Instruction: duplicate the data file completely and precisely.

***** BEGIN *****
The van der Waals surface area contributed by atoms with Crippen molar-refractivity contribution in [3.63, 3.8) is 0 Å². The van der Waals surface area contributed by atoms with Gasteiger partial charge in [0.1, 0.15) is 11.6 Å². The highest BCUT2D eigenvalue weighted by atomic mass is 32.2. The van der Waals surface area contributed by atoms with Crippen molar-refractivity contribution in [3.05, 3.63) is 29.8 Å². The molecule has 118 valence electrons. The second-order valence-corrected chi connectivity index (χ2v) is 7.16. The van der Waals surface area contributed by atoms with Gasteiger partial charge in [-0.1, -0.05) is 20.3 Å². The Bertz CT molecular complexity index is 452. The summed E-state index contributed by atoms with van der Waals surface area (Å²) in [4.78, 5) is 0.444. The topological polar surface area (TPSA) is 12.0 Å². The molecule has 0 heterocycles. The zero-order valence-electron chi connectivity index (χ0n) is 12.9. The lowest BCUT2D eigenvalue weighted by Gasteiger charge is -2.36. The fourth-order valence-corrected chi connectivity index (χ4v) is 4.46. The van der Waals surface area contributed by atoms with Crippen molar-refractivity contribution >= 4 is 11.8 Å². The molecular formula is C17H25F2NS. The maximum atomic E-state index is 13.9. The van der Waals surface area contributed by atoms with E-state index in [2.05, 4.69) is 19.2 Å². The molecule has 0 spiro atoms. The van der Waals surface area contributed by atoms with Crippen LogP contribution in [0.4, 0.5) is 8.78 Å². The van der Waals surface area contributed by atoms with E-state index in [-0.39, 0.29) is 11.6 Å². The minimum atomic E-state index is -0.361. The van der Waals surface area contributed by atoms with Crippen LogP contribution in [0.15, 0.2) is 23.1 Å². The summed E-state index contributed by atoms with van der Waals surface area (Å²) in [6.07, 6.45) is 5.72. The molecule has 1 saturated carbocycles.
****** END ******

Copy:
The van der Waals surface area contributed by atoms with Crippen molar-refractivity contribution in [3.63, 3.8) is 0 Å². The van der Waals surface area contributed by atoms with Gasteiger partial charge in [0.1, 0.15) is 11.6 Å². The highest BCUT2D eigenvalue weighted by atomic mass is 32.2. The van der Waals surface area contributed by atoms with Crippen molar-refractivity contribution in [3.05, 3.63) is 29.8 Å². The molecule has 118 valence electrons. The second-order valence-corrected chi connectivity index (χ2v) is 7.16. The van der Waals surface area contributed by atoms with Gasteiger partial charge in [-0.1, -0.05) is 20.3 Å². The Bertz CT molecular complexity index is 452. The summed E-state index contributed by atoms with van der Waals surface area (Å²) in [4.78, 5) is 0.444. The topological polar surface area (TPSA) is 12.0 Å². The molecule has 0 heterocycles. The zero-order valence-electron chi connectivity index (χ0n) is 12.9. The lowest BCUT2D eigenvalue weighted by Gasteiger charge is -2.36. The fourth-order valence-corrected chi connectivity index (χ4v) is 4.46. The van der Waals surface area contributed by atoms with Crippen molar-refractivity contribution >= 4 is 11.8 Å². The molecular formula is C17H25F2NS. The maximum atomic E-state index is 13.9. The van der Waals surface area contributed by atoms with E-state index in [2.05, 4.69) is 19.2 Å². The molecule has 0 spiro atoms. The van der Waals surface area contributed by atoms with Crippen LogP contribution in [0.4, 0.5) is 8.78 Å². The van der Waals surface area contributed by atoms with E-state index in [-0.39, 0.29) is 11.6 Å². The minimum atomic E-state index is -0.361. The van der Waals surface area contributed by atoms with Crippen LogP contribution in [0.15, 0.2) is 23.1 Å². The summed E-state index contributed by atoms with van der Waals surface area (Å²) in [6.07, 6.45) is 5.72. The molecule has 1 saturated carbocycles.